The museum and lecture-rooms of the Royal College of Surgeons occupy a handsome classical building in Nicolson Street.
The Royal blind asylum at Powburn in its earlier days tenanted humbler quarters in Nicolson Street.
Variety entertainments are also in vogue, and in Nicolson Street and elsewhere there are good music halls.
Christopher Froschouer of Zurich, 3 who printed the edition of 1550, and that the sheets were sent for binding and distribution to James Nicolson, the Southwark printer.'
A second edition in folio, " newly oversene and corrected," was printed by Nicolson, with English type, in 1537; and also in the same year, a third edition in quarto.
From 1753 till within a short period of his death, which took place on the 18th of June 1788, he preached regularly in Nicolson Street church, which was constantly filled with an audience of two thousand persons.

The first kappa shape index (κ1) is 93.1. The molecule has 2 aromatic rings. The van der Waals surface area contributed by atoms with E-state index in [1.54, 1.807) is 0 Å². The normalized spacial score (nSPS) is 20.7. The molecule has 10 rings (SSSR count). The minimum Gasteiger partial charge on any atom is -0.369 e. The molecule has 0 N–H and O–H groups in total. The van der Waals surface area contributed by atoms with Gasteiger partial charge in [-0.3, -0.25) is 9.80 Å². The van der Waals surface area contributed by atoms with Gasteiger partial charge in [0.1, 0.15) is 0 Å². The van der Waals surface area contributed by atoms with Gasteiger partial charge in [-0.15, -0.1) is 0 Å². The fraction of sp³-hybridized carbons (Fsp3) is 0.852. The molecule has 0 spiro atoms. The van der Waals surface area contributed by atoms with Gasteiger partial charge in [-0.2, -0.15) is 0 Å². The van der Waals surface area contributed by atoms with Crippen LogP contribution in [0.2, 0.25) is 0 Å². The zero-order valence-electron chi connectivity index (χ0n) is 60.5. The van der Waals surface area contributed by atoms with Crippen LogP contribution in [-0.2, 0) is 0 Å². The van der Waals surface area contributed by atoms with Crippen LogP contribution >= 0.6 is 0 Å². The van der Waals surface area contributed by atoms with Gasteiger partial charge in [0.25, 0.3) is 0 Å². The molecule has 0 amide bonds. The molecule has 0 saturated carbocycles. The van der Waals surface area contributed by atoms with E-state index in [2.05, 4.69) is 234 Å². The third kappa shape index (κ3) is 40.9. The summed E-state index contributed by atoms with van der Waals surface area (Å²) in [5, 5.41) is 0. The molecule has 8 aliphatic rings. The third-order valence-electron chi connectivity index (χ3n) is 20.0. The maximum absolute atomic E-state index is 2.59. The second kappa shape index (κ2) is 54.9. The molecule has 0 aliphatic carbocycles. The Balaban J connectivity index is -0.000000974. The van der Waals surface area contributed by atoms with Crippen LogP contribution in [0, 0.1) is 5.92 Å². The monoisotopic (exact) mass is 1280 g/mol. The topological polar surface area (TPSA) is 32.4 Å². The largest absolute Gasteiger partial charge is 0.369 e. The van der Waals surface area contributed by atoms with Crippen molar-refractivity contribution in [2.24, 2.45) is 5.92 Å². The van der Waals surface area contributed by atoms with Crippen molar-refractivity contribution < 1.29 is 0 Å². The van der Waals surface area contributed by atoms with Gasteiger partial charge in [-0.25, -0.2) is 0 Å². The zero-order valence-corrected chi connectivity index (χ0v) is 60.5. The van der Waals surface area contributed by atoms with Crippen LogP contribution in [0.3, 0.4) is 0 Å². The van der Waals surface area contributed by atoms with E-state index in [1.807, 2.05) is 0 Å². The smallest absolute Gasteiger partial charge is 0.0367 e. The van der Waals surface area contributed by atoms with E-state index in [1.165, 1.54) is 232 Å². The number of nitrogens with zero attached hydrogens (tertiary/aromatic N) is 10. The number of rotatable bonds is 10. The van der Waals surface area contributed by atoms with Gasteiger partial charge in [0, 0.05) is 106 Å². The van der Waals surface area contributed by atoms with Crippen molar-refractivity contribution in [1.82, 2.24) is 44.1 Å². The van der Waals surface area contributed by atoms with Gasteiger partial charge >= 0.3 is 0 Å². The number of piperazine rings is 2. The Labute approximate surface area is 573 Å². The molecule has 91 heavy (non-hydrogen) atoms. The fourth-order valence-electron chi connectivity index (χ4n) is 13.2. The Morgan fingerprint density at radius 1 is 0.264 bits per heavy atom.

2 was constructed by Callendar and Nicolson with this object.
After six years' theological study, Jamieson was licensed to preach in 1789 and became pastor of an Anti-burgher congregation in Forfar; and in 1797 he was called to the Anti-burgher church in Nicolson Street, Edinburgh.
Shortly afterwards Sir Ronald Thomson left Persia (he died on the 15th of November 1888), and Arthur (afterwards Sir Arthur) Nicolson was appointed charg daffaires.
"ARTHUR NICOLSON CARNOCK, 1ST BARON (1849-), British diplomatist, was born in London Sept.
19 1849, the son of Admiral Sir Frederick William Erskine Hamilton Nicolson, 10th Bart.
In 1905 Sir Arthur Nicolson was sent as ambassador to Russia, where he remained until 1910, and in the latter year returned to the Foreign Office, being until 1916, when he retired, permanent Under-secretary for Foreign Affairs.